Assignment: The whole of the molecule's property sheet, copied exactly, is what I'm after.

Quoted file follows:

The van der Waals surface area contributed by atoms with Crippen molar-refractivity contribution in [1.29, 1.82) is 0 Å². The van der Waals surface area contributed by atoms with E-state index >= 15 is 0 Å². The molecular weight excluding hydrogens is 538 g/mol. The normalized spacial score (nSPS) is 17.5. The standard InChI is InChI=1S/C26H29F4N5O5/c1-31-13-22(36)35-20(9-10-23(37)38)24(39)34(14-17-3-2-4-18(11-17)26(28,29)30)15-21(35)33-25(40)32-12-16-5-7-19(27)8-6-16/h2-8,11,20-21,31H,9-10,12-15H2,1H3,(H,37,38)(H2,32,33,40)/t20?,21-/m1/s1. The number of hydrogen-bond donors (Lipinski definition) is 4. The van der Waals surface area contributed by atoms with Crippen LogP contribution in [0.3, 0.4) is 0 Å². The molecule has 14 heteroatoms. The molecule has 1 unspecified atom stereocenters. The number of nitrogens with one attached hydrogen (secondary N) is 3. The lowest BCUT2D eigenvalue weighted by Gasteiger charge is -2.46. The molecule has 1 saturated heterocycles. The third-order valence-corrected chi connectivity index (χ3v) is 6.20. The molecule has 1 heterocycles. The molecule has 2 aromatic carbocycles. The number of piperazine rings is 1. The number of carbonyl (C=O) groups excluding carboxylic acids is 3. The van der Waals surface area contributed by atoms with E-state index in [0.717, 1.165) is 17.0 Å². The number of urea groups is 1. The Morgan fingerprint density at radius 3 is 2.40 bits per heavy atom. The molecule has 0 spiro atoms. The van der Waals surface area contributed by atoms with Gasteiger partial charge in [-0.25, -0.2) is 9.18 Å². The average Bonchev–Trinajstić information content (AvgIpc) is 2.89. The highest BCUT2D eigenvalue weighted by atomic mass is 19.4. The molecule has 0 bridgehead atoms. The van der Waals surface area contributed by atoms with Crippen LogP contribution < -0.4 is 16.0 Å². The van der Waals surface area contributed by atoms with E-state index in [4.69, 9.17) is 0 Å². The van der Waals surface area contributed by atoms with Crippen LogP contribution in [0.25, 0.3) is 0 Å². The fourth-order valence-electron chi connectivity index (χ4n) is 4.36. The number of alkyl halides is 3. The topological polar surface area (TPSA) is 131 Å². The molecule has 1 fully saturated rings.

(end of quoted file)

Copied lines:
The van der Waals surface area contributed by atoms with Crippen molar-refractivity contribution in [1.29, 1.82) is 0 Å². The van der Waals surface area contributed by atoms with E-state index >= 15 is 0 Å². The molecular weight excluding hydrogens is 538 g/mol. The normalized spacial score (nSPS) is 17.5. The standard InChI is InChI=1S/C26H29F4N5O5/c1-31-13-22(36)35-20(9-10-23(37)38)24(39)34(14-17-3-2-4-18(11-17)26(28,29)30)15-21(35)33-25(40)32-12-16-5-7-19(27)8-6-16/h2-8,11,20-21,31H,9-10,12-15H2,1H3,(H,37,38)(H2,32,33,40)/t20?,21-/m1/s1. The number of hydrogen-bond donors (Lipinski definition) is 4. The van der Waals surface area contributed by atoms with Crippen LogP contribution in [0.3, 0.4) is 0 Å². The molecule has 14 heteroatoms. The molecule has 1 unspecified atom stereocenters. The number of nitrogens with one attached hydrogen (secondary N) is 3. The lowest BCUT2D eigenvalue weighted by Gasteiger charge is -2.46. The molecule has 1 saturated heterocycles. The third-order valence-corrected chi connectivity index (χ3v) is 6.20. The molecule has 1 heterocycles. The molecule has 2 aromatic carbocycles. The number of piperazine rings is 1. The number of carbonyl (C=O) groups excluding carboxylic acids is 3. The van der Waals surface area contributed by atoms with E-state index in [0.717, 1.165) is 17.0 Å². The number of urea groups is 1. The Morgan fingerprint density at radius 3 is 2.40 bits per heavy atom. The molecule has 0 spiro atoms. The van der Waals surface area contributed by atoms with Gasteiger partial charge in [-0.25, -0.2) is 9.18 Å². The average Bonchev–Trinajstić information content (AvgIpc) is 2.89. The highest BCUT2D eigenvalue weighted by atomic mass is 19.4. The molecule has 0 bridgehead atoms. The van der Waals surface area contributed by atoms with Crippen LogP contribution < -0.4 is 16.0 Å². The van der Waals surface area contributed by atoms with E-state index in [4.69, 9.17) is 0 Å². The van der Waals surface area contributed by atoms with Crippen LogP contribution in [0.25, 0.3) is 0 Å². The fourth-order valence-electron chi connectivity index (χ4n) is 4.36. The number of alkyl halides is 3. The topological polar surface area (TPSA) is 131 Å². The molecule has 1 fully saturated rings.